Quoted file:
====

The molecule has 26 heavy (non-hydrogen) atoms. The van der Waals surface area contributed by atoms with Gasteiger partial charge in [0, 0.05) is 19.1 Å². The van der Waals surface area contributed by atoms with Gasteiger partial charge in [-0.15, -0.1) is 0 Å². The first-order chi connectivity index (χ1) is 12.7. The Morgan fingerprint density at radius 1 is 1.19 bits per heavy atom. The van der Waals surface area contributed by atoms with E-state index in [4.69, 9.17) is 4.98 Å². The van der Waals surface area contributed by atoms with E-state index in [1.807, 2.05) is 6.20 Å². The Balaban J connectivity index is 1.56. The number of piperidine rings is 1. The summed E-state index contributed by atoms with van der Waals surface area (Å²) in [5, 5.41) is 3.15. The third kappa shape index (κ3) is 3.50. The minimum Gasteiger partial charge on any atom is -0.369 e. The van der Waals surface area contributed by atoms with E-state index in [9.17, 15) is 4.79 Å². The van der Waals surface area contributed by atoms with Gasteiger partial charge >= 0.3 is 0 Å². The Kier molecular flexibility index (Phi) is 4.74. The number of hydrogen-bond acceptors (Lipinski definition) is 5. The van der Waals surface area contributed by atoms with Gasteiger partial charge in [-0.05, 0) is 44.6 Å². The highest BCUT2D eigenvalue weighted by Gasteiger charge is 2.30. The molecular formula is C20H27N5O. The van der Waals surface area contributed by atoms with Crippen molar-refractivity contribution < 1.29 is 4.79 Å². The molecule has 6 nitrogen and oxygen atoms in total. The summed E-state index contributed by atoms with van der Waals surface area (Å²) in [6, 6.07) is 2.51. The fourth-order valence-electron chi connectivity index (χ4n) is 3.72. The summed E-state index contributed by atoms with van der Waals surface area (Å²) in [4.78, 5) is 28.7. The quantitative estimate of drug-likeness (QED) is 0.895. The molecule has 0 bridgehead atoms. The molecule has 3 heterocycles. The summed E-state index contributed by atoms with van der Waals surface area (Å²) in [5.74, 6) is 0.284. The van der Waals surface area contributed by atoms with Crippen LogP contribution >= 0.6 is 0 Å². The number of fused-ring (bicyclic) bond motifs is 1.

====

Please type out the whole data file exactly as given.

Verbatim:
The molecule has 26 heavy (non-hydrogen) atoms. The van der Waals surface area contributed by atoms with Gasteiger partial charge in [0, 0.05) is 19.1 Å². The van der Waals surface area contributed by atoms with Gasteiger partial charge in [-0.15, -0.1) is 0 Å². The first-order chi connectivity index (χ1) is 12.7. The Morgan fingerprint density at radius 1 is 1.19 bits per heavy atom. The van der Waals surface area contributed by atoms with E-state index in [4.69, 9.17) is 4.98 Å². The van der Waals surface area contributed by atoms with E-state index in [1.807, 2.05) is 6.20 Å². The Balaban J connectivity index is 1.56. The number of piperidine rings is 1. The summed E-state index contributed by atoms with van der Waals surface area (Å²) in [5, 5.41) is 3.15. The third kappa shape index (κ3) is 3.50. The minimum Gasteiger partial charge on any atom is -0.369 e. The van der Waals surface area contributed by atoms with E-state index in [9.17, 15) is 4.79 Å². The van der Waals surface area contributed by atoms with Gasteiger partial charge >= 0.3 is 0 Å². The Kier molecular flexibility index (Phi) is 4.74. The number of hydrogen-bond acceptors (Lipinski definition) is 5. The van der Waals surface area contributed by atoms with Gasteiger partial charge in [-0.05, 0) is 44.6 Å². The highest BCUT2D eigenvalue weighted by Gasteiger charge is 2.30. The molecular formula is C20H27N5O. The van der Waals surface area contributed by atoms with Crippen molar-refractivity contribution < 1.29 is 4.79 Å². The molecule has 6 nitrogen and oxygen atoms in total. The summed E-state index contributed by atoms with van der Waals surface area (Å²) in [6, 6.07) is 2.51. The fourth-order valence-electron chi connectivity index (χ4n) is 3.72. The summed E-state index contributed by atoms with van der Waals surface area (Å²) in [4.78, 5) is 28.7. The quantitative estimate of drug-likeness (QED) is 0.895. The molecule has 0 bridgehead atoms. The molecule has 3 heterocycles. The summed E-state index contributed by atoms with van der Waals surface area (Å²) in [5.74, 6) is 0.284. The van der Waals surface area contributed by atoms with Crippen LogP contribution >= 0.6 is 0 Å². The number of fused-ring (bicyclic) bond motifs is 1.